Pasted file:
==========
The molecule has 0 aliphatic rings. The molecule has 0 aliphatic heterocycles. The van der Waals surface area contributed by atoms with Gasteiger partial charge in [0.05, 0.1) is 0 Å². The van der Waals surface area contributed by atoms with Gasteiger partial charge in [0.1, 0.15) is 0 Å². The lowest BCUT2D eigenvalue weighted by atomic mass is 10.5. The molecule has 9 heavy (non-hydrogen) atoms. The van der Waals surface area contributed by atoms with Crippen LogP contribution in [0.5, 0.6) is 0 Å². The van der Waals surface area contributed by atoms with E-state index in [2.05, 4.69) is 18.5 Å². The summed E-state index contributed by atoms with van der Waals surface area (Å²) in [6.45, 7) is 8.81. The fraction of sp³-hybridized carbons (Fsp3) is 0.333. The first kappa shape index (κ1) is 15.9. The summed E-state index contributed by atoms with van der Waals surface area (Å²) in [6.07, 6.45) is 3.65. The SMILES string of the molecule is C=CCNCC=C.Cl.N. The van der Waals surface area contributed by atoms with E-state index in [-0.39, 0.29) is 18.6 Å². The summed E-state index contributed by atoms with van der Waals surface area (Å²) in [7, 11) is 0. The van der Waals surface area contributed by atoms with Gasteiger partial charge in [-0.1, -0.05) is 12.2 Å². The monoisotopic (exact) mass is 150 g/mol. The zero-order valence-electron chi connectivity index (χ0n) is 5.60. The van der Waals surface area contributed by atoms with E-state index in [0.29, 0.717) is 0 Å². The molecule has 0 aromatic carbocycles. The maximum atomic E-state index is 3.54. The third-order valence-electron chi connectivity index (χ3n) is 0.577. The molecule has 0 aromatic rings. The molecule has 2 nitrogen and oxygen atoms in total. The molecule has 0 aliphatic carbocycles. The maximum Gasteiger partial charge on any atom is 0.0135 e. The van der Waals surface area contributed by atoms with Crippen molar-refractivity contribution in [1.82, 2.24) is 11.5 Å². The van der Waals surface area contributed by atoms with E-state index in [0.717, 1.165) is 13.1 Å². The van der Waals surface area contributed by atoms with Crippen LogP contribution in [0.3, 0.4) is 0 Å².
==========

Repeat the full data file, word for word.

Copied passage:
The molecule has 0 aliphatic rings. The molecule has 0 aliphatic heterocycles. The van der Waals surface area contributed by atoms with Gasteiger partial charge in [0.05, 0.1) is 0 Å². The van der Waals surface area contributed by atoms with Gasteiger partial charge in [0.1, 0.15) is 0 Å². The lowest BCUT2D eigenvalue weighted by atomic mass is 10.5. The molecule has 9 heavy (non-hydrogen) atoms. The van der Waals surface area contributed by atoms with Crippen LogP contribution in [0.5, 0.6) is 0 Å². The van der Waals surface area contributed by atoms with E-state index in [2.05, 4.69) is 18.5 Å². The summed E-state index contributed by atoms with van der Waals surface area (Å²) in [6.45, 7) is 8.81. The fraction of sp³-hybridized carbons (Fsp3) is 0.333. The first kappa shape index (κ1) is 15.9. The summed E-state index contributed by atoms with van der Waals surface area (Å²) in [6.07, 6.45) is 3.65. The SMILES string of the molecule is C=CCNCC=C.Cl.N. The van der Waals surface area contributed by atoms with E-state index in [-0.39, 0.29) is 18.6 Å². The summed E-state index contributed by atoms with van der Waals surface area (Å²) in [7, 11) is 0. The van der Waals surface area contributed by atoms with Gasteiger partial charge in [-0.1, -0.05) is 12.2 Å². The monoisotopic (exact) mass is 150 g/mol. The zero-order valence-electron chi connectivity index (χ0n) is 5.60. The van der Waals surface area contributed by atoms with E-state index in [0.29, 0.717) is 0 Å². The molecule has 0 aromatic carbocycles. The maximum atomic E-state index is 3.54. The third-order valence-electron chi connectivity index (χ3n) is 0.577. The molecule has 0 aromatic rings. The molecule has 2 nitrogen and oxygen atoms in total. The molecule has 0 aliphatic carbocycles. The maximum Gasteiger partial charge on any atom is 0.0135 e. The van der Waals surface area contributed by atoms with Crippen molar-refractivity contribution in [1.82, 2.24) is 11.5 Å². The van der Waals surface area contributed by atoms with E-state index in [0.717, 1.165) is 13.1 Å². The van der Waals surface area contributed by atoms with Crippen LogP contribution in [0.3, 0.4) is 0 Å².